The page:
Vila Angela is indeed amazing – I only wish more historic houses in the Philippines were preserved that way. I never spent the night there but did have an amazing lunch – and really enjoyed touring the house(s) – and the hosts were wonderful. I do maintain that heritage tourism is a strong draw for visitors – both at home and from abroad – and, well, Carlos’ Walk this Way covers all that…like the beaches and coral reefs and indigenous culture, etc., the region’s unique colonial history and archicture is an endangered natural resource and treasure in the Philippines.
    Closer to Manila, Taal city has many of the same charms – but you can’t been Illocano food!
    I actually enjoyed the monkey out front – a macaque actually – because I lived in Malaysia when they ran free and had several as companions (not chained though!).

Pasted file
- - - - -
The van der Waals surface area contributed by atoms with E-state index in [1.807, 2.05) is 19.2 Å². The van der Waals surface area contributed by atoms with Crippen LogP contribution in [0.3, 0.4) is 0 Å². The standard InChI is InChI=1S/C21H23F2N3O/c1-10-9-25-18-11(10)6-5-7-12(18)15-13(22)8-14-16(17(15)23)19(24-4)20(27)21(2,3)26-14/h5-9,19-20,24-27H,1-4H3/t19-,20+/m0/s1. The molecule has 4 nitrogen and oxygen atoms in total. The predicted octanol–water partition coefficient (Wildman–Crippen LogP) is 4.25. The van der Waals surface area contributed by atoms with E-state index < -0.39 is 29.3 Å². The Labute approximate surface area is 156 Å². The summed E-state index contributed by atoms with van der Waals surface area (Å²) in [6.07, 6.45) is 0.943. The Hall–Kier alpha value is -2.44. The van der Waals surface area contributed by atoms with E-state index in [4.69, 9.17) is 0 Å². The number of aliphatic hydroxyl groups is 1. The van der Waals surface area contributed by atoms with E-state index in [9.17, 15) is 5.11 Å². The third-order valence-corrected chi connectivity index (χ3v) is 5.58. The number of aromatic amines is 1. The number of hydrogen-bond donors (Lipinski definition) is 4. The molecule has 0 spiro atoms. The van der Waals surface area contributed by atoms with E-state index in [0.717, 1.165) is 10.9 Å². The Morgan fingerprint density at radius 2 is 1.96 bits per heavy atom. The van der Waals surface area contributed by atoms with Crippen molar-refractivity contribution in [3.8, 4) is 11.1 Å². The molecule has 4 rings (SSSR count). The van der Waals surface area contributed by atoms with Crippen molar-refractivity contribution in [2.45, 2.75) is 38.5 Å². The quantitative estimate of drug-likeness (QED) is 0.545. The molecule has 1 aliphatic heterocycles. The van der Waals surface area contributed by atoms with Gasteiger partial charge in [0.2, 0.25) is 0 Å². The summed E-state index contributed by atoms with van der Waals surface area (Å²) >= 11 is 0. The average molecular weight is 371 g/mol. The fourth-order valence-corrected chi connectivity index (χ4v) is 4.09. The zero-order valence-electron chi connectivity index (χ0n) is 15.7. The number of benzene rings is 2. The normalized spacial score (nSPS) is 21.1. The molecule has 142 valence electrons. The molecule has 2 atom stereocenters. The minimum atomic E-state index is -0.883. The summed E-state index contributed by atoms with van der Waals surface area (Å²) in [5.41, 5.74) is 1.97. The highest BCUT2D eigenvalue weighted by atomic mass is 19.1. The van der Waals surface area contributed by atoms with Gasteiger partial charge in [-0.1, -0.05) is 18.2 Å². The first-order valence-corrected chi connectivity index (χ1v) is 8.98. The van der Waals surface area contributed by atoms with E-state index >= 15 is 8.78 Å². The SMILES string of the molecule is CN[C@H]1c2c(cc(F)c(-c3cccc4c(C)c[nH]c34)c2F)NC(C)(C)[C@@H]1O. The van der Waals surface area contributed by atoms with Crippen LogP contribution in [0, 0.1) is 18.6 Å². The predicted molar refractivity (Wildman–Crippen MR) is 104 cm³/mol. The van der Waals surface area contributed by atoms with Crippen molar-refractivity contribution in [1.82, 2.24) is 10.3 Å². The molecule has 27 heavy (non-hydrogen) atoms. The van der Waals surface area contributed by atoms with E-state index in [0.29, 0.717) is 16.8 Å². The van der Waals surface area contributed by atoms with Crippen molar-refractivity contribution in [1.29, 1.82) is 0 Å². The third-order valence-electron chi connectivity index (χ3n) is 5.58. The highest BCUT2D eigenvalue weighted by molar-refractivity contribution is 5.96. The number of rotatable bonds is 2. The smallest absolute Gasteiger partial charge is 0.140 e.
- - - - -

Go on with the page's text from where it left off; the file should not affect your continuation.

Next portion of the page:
Vigan is one of my favourite places in the Philippines.

    Sep 14, 2007 | 11:25 am

  7. wil-b cariaga says:

    as a kid and until my high school years Villa Angela was my hang out place, Our house is just beside it, so the cooks there and caretakers personally know me, i go there when i’m bored just wandering around the house, playing around the yard, or playing the piano when it was still in tune. . . and as neighbors i had the chance to go there and watch shootings of local movies. . . i miss the place :)

    Sep 14, 2007 | 11:36 am

  8. Blaise says: